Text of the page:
Excursions are the off-ship adventures that you take when the ship docks at a port of call. Excursions can include scuba diving, snorkeling, watersports, caveing/spelunking, traversing waterfalls, interacting with wildlife, or organized tours of the locale.

If you sustain personal injuries, certainly your own pain, suffering, loss of income, and other damages may be recoverable against a responsible party. Often though a victim’s injuries don’t just affect them, but also the people around them, such as spouses. Spouses of injured victims may also lose vital aspects of companionship when their significant other is injured. Those losses can often be recovered by the spouse if the injury occurs in Florida, but the law is unclear whether that’s true if a victim is injured at sea. Our Florida maritime accident attorneys can help you understand the specifics regarding your individual case.

Spouse Becomes Separate Plaintiff in Case

A spouse who loses the companionship, intimacy, or daily comfort of their loved one’s health, has what is called a loss of consortium claim. The spouse will be a separate Plaintiff, suing along with the directly injured spouse.

Despite recent news of the ill-fated cruise line Costa Concordia being raised from the sea after its tragic sinking in 2012, Carnival Cruise lines, the parent company of Concordia, apparently thinks the environment is right to start raising prices on cruises again. This is despite having a less than spectacular year when it comes to cruise ship safety. Our Florida cruise ship attorneys are monitoring these developments closely.

Prices Going Up

Carnival Cruise line recently reported its intention to raise cruise prices, which had been trending cheaper in the recent years. Bad press has plagued the cruise line industry, due in no small part to the spate of near disasters that many mainstream cruise lines have suffered.

If you are injured on a cruise ship, part of the burden in proving your case is showing you have sustained an injury, and proving the nature, severity, and permanency of your injuries. If you have sustained a major injury—for example, one that requires surgery—that may sound like an easy burden. But despite how obvious your injuries may be, the law allows a defendant cruise line to force you to attend what is known as an Independent Medical Examination, or IME. An experienced Florida cruise ship attorney can help you understand the process.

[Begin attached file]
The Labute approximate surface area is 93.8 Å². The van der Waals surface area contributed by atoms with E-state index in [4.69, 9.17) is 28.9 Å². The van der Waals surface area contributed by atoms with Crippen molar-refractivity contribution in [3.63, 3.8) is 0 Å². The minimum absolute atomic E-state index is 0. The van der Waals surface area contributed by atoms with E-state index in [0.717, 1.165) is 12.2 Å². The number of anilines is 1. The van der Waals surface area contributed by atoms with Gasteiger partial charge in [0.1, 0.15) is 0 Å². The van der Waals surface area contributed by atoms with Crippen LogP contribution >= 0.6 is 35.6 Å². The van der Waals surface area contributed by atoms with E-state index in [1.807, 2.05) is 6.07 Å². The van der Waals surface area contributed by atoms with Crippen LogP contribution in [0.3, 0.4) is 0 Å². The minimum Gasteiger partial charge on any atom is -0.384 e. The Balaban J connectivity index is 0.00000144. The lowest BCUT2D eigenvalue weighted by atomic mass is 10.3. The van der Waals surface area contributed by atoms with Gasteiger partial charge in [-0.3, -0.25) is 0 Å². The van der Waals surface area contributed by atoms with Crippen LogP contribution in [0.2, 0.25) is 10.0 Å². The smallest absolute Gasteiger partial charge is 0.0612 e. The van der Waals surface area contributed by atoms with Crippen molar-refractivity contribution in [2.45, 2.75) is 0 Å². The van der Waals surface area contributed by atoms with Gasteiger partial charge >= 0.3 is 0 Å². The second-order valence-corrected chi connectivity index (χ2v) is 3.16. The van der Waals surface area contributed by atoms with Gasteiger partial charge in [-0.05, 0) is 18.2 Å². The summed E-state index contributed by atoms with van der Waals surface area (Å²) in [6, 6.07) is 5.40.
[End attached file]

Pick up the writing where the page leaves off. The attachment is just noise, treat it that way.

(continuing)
What is an IME?

An IME is a medical examination that an injured person is compelled to attend while their case is pending. Although the name may imply that the examination is “independent,” in most cases, the physicians are hired and paid by the cruise line, and may even receive significant money from the cruise through repeated referrals of injured passengers. IMEs are fairly routine, and are used by defendants in all kinds of cases.

Over the last year, our Florida cruise ship attorneys have had the unfortunate task of discussing a number of incidents in which cruise ship passengers have been the victim of sexual assault or rape at the hands of crew members or other passengers.

Recent Incidents

In February, we discussed an Inside Edition interview with a young woman who claims that she was held down by two crew members in their cabin and raped repeatedly onboard a Carnival cruise. In April, we talked about sexual abuse allegations against a Disney Cruise Line crew member who has been charged with two counts of lewd or lascivious molestation and one count of false imprisonment of a 13-year-old female cruise passenger.  Last year, there was an assault on a fourteen-year-old passenger aboard Carnival Cruise Line’s Imagination by a security guard, and, in July of 2012, a 19-year-old man from Kentucky was charged with raping an 18-year-old aboard the Carnival Dream.